Evidence of autism may be found in the composition and malfunction of the brain's blood vessels, a team of scientists has found. Their research sheds new light on the causes of autism, which previously had pointed to neurological make-up rather than to the vascular system, and identifies a new target for potential therapeutic intervention.
"Our findings show that those afflicted with autism have unstable blood vessels, disrupting proper delivery of blood to the brain," explains Efrain Azmitia, a professor in NYU's Department of Biology and the study's senior author.
The study, "Persistent Angiogenesis in the Autism Brain: An Immunocytochemical Study of Postmortem Cortex, Brainstem and Cerebellum," appears in the Journal of Autism and Developmental Disorders. Its other co-authors were: Zachary Saccomano, an NYU graduate student; Mohammed Alzoobaee, an NYU undergraduate at the time of the study; Maura Boldrini, a research scientist in the Department of Psychiatry at Columbia University; and Patricia Whitaker-Azmitia, a professor in the Department of Psychology and director of the Graduate Program in Integrative Neurosciences at Stony Brook University.
"In a typical brain, blood vessels are stable, thereby ensuring a stable distribution of blood," adds Azmitia, also an adjunct professor at NYU School of Medicine's Department of Psychiatry. "Whereas in the autism brain, the cellular structure of blood vessels continually fluctuates, which results in circulation that is fluctuating and, ultimately, neurologically limiting."
In their study, the researchers examined human postmortem brain tissue--some from normal brains and others from those with an autism diagnosis. In the microscopic analysis, the scientists were blind to the nature of the tissue, not knowing if it came from an autistic brain or a typical one.
Their cellular studies uncovered angiogenesis--the creation of new blood vessels--in the autistic brain tissue, but not in that of typical brains. The distinction is a significant one--evidence of angiogenesis indicates that these vessels are repeatedly being formed and in constant flux, underscoring an instability in the blood's delivery mechanism. Specifically, in autistic brains, they found increased levels of the proteins nestin and CD34--molecular markers of angiogenesis--compared to typical brains.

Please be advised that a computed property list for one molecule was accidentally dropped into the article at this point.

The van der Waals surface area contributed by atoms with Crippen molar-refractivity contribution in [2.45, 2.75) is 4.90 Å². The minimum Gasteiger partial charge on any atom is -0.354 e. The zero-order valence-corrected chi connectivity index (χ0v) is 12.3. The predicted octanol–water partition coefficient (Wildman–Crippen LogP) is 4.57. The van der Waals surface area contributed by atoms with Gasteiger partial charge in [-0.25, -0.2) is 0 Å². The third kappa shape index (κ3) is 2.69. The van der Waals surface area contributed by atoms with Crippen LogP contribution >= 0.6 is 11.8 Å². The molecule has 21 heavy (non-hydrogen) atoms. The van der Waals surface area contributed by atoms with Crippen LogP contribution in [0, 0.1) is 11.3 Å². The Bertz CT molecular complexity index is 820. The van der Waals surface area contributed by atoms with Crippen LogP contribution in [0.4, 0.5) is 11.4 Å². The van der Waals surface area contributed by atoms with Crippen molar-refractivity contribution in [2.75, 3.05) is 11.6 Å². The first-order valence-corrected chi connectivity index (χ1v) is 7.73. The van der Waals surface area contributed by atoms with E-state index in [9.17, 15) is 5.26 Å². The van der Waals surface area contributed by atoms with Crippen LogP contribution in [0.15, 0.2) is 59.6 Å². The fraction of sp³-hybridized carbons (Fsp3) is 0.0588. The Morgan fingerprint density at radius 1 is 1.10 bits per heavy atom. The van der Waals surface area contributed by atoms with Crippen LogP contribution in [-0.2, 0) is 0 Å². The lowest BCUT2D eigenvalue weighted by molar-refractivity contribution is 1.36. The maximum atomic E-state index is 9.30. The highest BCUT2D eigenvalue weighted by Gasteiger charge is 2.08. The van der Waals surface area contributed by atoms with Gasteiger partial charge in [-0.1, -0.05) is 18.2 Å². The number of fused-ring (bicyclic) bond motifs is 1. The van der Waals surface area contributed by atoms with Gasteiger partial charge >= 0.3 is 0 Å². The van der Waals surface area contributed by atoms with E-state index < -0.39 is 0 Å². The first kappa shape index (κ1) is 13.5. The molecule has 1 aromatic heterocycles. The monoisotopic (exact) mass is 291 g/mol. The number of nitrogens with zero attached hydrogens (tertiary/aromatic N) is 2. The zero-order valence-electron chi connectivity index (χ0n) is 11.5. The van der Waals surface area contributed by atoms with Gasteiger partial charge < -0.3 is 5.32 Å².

"We found that angiogenesis is correlated with more neurogenesis in other brain diseases, therefore there is the possibility that a change in brain vasculature in autism means a change in cell proliferation or maturation, or survival, and brain plasticity in general. These changes could potentially affect brain networks," Boldrini noted.
"It's clear that there are changes in brain vascularization in autistic individuals from two to 20 years that are not seen in normally developing individuals past the age of two years," observes Azmitia. "Now that we know this, we have new ways of looking at this disorder and, hopefully with this new knowledge, novel and more effective ways to address it."
The study was supported, in part, by grants from NYU UCRF and the National Institutes of Health (RO1-MHO-83862). Boldrini's contribution was supported by the New York Stem Cell Initiative, NIMH: MH090964-01A1, the Diane Goldberg Foundation, the American Foundation for Suicide Prevention, and the Brain and Behavior Research Foundation.